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Frightened by the host: story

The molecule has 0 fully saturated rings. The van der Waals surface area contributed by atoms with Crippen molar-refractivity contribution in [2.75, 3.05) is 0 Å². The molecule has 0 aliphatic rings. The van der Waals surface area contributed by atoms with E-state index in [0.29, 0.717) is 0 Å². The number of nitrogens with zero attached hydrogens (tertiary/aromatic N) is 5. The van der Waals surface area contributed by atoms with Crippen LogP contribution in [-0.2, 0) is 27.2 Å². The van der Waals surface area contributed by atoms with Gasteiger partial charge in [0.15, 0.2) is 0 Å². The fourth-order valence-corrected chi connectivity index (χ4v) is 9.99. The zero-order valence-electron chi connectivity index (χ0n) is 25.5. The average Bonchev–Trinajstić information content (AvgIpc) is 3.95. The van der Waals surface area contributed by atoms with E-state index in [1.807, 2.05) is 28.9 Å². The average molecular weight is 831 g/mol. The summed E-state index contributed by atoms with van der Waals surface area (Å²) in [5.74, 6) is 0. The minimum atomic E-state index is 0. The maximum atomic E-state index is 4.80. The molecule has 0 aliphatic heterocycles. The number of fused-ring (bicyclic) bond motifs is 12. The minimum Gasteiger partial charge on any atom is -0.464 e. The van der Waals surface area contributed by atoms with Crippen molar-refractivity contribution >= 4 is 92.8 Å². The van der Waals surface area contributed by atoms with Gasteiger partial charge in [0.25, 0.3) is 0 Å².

Sat in the Chapeltown library’s cafe, eating his lunch. Empty. Except for two women sitting behind him. African accents, ambient, but immersive, instant comfort, home. Without realising it, he’s slipped off to an intimate place that’s off the map. Only when the two young women come round the corner does he realise he was no longer in England. A startle that wakes him up. Blond and brown hair; ankle-length trousers, hyspterdom trademark; woolen knit jumper—lightly hipster; certainly hip, cool; the NHS badges around their necks; lunch-time chatter: Accent. With a jolt he’s back in England. But, for an instant, where is he, where is his body now? In that instant, he feels embarrassed, as if caught red-handed in an illicit act. It’s not really the ackee and saltfish and green banana and yam he’s having for lunch (with a Supligen) that’s illicit. It’s how he’d allowed himself to lie down in the accents of the women behind him, as in a feathery bed, and the corner—more than a physical corner—he’d created for himself, unbeknownst to him, away from the host country, despite the hipster cap he’s wearing and the stylish woolen coat he purchased in a charity shop in Lannion. Lucile had said he looked like a ‘vegan hunter’ and both of them, and the saleswoman, and the other couple in the store, had had a belly laugh. He feels caught out, though, ostensibly, the women haven’t even noticed him. It’s as if he’d cheated, in the moment that preceded the jolt, inhabiting an aura that’s at odds with his exterior (the one he’d cared into existence): he’d come out of character. But how? Where he was just now was home. Couldn’t feel more home. But no, actually, he thinks, it’s not the performance that’s the problem, but the habit of performing. It becomes engrained. So, more than anything else, it’s to be jolted out of his private world by the faces, the walk, the sound, the talk, that’s the theatrical moment to him, the moment that makes him think about being in character. Somehow it’s like when his five-year-old daughter begins to protest when she notices someone watching her as she role-plays to her imaginary friends in her other world. It’s awkward, but an awkward that prompts resentment. The effect was something similar, even if the women didn’t see him. Anyway, he asks himself, is it always this easy to drift into another country without even leaving this country? It seems this happens to him all the time. Do the others experience it, this possibility of another country invading you, while you’re sitting in the corner of a building having lunch or chilling in some random place in the city? This unconscious slipping into a home country only to be frightened back into the host country by the host country.


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